More input…more input!

Creative Stonesetting

I love technical books. My bookshelves overfloweth with ideas, theories, techniques, inspiration, and more. I am reminded of that movie Short Circuit, 1986, where Number 5, the robot, is voraciously reading every book exclaiming "more input..more input"? This is exactly how I feel when I go for my weekly fix at Borders or Barnes and Noble or when new books come in.

So, I have to tell you about a few new books which I'm chomping at the bit to read. One is John Cogswell's new book Creative Stonesetting. It is an amazing book. Definitely a must-have for your library. He has over 600 sketches that he did in writing this 200+ page book on just about every setting there is and how to do them. I can't wait to spend some quality time with this book. Get your copy today from Whole Lotta Whimsy! I bring mine to football practice nightly trying to read a delicious page at a time.

Having had the privilege of taking 2 classes from John, I can tell you that he is a wealth of knowledge. He is also a really wonderful person and an incredible teacher. If you get the opportunity to take a class from him, do it. I recently took a forging class which I quickly learned was not a skill that I endeavor to master. So I spent the rest of the class time, following him around like a little duckling absorbing wonderful tidbits of info as students asked all sorts of questions. I want to share with you something that I loved that John says at the beginning of his book. "I decided to write this book for two reasons. The first involves an issue of social responsibility; as workers in precious metal, every one of us is a steward of our profession, privileged with the gift of information handed down to us. With privilege comes responsibility, and this gift of knowledge is actually less a gift than a loan. Though it's ours to use, it is incumbent on each of us to pass what we know along to others. I was fortunate to have had excellent teachers and instruction as a student. Now I teach, and try to pass along the lore and wisdom that was entrusted to me." Wow! Isn't that exactly why we teach or should teach? When you have a teacher that keeps no secret or technique to him or herself you know they too are masterful stewards of their profession.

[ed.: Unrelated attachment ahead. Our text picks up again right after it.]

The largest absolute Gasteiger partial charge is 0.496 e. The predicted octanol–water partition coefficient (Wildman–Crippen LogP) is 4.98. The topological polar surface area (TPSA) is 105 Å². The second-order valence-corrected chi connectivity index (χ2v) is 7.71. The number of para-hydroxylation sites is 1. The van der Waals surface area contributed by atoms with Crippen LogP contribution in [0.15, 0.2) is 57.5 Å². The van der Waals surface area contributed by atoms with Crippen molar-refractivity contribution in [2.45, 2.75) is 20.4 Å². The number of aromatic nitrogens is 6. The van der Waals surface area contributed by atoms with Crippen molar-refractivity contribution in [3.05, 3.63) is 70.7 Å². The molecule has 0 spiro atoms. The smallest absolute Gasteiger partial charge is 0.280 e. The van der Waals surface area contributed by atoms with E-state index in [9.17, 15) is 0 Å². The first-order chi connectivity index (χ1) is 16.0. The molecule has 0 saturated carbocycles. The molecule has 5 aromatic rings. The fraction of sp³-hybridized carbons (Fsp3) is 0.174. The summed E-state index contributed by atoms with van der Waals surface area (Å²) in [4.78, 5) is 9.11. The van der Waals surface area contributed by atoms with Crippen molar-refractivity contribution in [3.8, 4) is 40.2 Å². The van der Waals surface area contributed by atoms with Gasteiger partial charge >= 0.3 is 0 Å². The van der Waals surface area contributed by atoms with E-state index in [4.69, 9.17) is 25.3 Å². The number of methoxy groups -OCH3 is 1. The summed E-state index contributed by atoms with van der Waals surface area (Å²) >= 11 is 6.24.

Also, I picked up a copy of Catherine Davies Paetz's new booklet on water etching and enameling. I can't wait to read it. I just need to find the time. Catherine is selling them directly or maybe you were lucky enough to get them at the PMC Conference. You can contact her at They are $25.

I've picked up a few creativity, time management and marketing books that I'll be sharing tidbits with you along the way. So stay tuned! I wish I had a few hours each day just to read!

Well I'm packing up to teach a certification class for Rio Rewards in Prescott, AZ this weekend. I'm also playing with BronzClay today. I'll keep you posted on the developments, if note worthy. Hope you all are having a great week! Hope you find some time to settle down with a technical book and devour all that great knowledge.

Tata for now :-)

One Response to More input…more input!

  1. I love the quote by John Cogswell on teaching. I was just having a conversation with an artist/teacher friend and she was asking where do you draw the line on sharing. We both came to the same conclusion he makes in that we will hold back no secrets! Enjoyed the pictures from Arrowmont and enjoyed meeting you too. Hope our paths will cross again soon.

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